Atlas Shrugged, part II, chapter II
Because of the looters’ Fair Share Law, Hank Rearden can no longer choose his customers. In particular, he can’t legally sell to Ken Danagger, the owner of Danagger Coal in Pennsylvania, who badly needs Rearden Metal to brace the shafts of his coal mines. But Hank knows that Danagger needs the metal more than the looters’ crony businesses do, so he decides to sell to him illegally:
They had had to meet furtively, like criminals who could not be seen together. They could not meet in their offices or in their homes, only in the crowded anonymity of a city, in his suite at the Wayne Falkland Hotel. There could be a fine of $10,000 and ten years of imprisonment for each of them, if it became known that he had agreed to deliver to Danagger four thousand tons of structural shapes of Rearden Metal.
They had not discussed that law, at their dinner together, or their motives or the risk they were taking. They had merely talked business. Speaking clearly and dryly, as he always spoke at any conference, Danagger had explained that half of his original order would be sufficient to brace such tunnels as would cave in, if he delayed the bracing much longer, and to recondition the mines of the Confederated Coal Company, gone bankrupt, which he had purchased three weeks ago – “It’s an excellent property, but in rotten condition; they had a nasty accident there last month, cave-in and gas explosion, forty men killed.”
When their deal is done, Danagger and Rearden go their separate ways, but not before agreeing on what they’ll do if their deal is found out:
At the end of the dinner, Danagger had said in the same precise, impassive tone, the tone of a man who knows the exact meaning of his words, “If any employee of yours or mine discovers this and attempts private blackmail, I will pay it, within reason. But I will not pay, if he has friends in Washington. If any of those come around, then I go to jail.” “Then we go together,” Rearden had said.
This is a reiteration of Rand’s argument that industrial disasters are only ever caused by government interference, that these things would never happen if business owners were left alone to do as they think best. When a Randian industrialist drives a train at a hundred miles an hour through densely populated areas on rails made of a new and untested metal to show off his awesomeness, there’s no danger at all. But as soon as one government bureaucrat enters the picture, telling capitalists what they can and can’t do, people start dying left and right.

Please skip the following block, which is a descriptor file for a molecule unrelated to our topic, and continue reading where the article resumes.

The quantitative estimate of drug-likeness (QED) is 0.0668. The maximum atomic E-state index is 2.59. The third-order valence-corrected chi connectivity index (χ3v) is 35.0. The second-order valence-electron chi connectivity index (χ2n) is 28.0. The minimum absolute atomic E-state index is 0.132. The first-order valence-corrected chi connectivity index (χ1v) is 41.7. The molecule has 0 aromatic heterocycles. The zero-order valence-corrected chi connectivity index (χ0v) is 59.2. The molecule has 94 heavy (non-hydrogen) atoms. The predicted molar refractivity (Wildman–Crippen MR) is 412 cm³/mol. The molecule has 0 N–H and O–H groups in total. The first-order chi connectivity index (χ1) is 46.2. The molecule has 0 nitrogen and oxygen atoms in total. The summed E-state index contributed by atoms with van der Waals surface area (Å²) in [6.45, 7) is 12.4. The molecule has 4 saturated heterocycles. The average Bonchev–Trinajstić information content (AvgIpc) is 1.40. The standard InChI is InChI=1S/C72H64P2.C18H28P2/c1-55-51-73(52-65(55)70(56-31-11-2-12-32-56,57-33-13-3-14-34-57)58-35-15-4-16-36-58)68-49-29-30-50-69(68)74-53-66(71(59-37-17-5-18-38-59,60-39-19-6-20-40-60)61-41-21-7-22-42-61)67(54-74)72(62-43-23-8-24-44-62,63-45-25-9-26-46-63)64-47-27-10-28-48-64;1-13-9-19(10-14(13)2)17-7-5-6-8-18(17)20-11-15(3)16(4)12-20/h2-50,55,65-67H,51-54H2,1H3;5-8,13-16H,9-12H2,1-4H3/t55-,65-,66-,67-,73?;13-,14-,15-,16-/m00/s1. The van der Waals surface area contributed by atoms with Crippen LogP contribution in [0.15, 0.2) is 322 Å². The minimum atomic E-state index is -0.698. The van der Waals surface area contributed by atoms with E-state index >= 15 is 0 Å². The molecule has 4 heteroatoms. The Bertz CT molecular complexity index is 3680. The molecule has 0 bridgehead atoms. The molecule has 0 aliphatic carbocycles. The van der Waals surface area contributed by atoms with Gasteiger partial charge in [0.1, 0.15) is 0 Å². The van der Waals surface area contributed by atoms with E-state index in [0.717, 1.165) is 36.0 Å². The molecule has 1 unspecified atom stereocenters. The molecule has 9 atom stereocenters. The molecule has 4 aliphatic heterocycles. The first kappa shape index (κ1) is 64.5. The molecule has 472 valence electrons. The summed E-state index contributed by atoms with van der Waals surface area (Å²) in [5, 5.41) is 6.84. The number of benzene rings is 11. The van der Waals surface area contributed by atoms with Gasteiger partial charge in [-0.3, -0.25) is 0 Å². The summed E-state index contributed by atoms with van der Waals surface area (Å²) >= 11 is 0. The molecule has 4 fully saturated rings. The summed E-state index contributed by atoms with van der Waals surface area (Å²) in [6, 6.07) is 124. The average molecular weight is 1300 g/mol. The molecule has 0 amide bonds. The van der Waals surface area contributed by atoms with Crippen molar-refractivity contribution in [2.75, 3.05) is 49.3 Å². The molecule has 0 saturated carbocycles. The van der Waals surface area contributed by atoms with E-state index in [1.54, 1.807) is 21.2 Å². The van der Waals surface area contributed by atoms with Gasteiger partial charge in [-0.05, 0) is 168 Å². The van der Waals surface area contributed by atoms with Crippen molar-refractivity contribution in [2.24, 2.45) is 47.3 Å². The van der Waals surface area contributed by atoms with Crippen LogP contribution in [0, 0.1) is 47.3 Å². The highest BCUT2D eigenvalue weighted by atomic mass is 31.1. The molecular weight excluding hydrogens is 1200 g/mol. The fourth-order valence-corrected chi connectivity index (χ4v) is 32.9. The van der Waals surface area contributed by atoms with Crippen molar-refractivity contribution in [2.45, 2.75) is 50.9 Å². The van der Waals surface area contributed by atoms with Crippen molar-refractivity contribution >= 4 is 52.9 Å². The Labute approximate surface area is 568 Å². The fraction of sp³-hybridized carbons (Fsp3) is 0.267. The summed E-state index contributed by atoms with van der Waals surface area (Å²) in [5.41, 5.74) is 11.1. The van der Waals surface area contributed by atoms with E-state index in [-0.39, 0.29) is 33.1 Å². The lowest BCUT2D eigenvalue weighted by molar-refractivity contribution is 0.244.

I earlier mentioned the oddity of Ayn Rand’s choice of career for Dagny Taggart. Out of all the industries Rand could have picked to showcase the heroism of capitalists who built their business from the ground up with their own two hands, she chose railroads – an industry that could never have existed without major government financing, land grants and eminent domain.
But this is an even more ridiculous example of historical illiteracy. Out of all the industries Rand could have used to make her argument that private enterprise would be safe and humane if not for government meddling, she chose coal mining. I can only conclude that this choice was made out of a willful perversity to fact. Not even Ayn Rand could possibly believe that coal mining only became hazardous when the government got involved.
For half of the 20th century, miners dying on the job was a regular occurrence. Coal mining deaths began to decline in the 1950s, and fell even more steeply in the 1970s, after OSHA was created. By Rand’s reasoning, those deaths should have spiked, not nosedived, when bureaucrats and lawmakers started enforcing safety regulations. And when lethal accidents do happen today, they’re often provably caused by negligent mining companies that cut corners in the name of profit.
One example is the Upper Big Branch disaster in 2010, where an explosion killed 29 miners, the worst accident in the U.S. in forty years. A report on the cause of the tragedy said that the mine owner, Massey Energy, “operated its mines in a profoundly reckless manner, and 29 coal miners paid with their lives for the corporate risk taking”. Among other things, the report said that Massey had an inadequate ventilation system that let flammable gases build up.
And just this week, two U.S. miners died in an accident in a mine run by Patriot Coal, a company with so many safety violations that OSHA deemed it a “pattern violator”. The fatal accident happened during “retreat mining”, a risky and dangerous method that entails pulling down pillars of coal that had been left in place to support the ceiling, then withdrawing from the area before a cave-in happens.
The danger from coal mining isn’t just from cave-ins and explosions. There are chronic hazards, especially respiratory disease from inhaling coal dust. But here, again, corporate greed makes an intrinsic danger even worse: in one notorious case from 2007, the coal-mining giant Peabody Energy spun off its pension and health obligations to retirees into a designed-to-fail shell company, which promptly declared bankruptcy and went to court asking for those obligations to be dissolved. That company was Patriot Coal – yes, the same pattern violator.
In an Objectivist utopia, nothing would prevent companies from pulling sleazy stunts like this, or from treating workers as replaceable commodities whose lives can be gambled in pursuit of profit. (If they’re killed on the job, they obviously didn’t love capitalism enough.) In their conversation, Danagger castigates the government for “[not] seem[ing] to have a clear picture” of what would happen if Taggart Transcontinental collapsed for lack of fuel, implying that they’re blind to the consequences of their own ideas. But it’s Rand, in her naivete, who doesn’t have a clear picture of what would happen if all supervision and safety regulation were annulled.
Other posts in this series: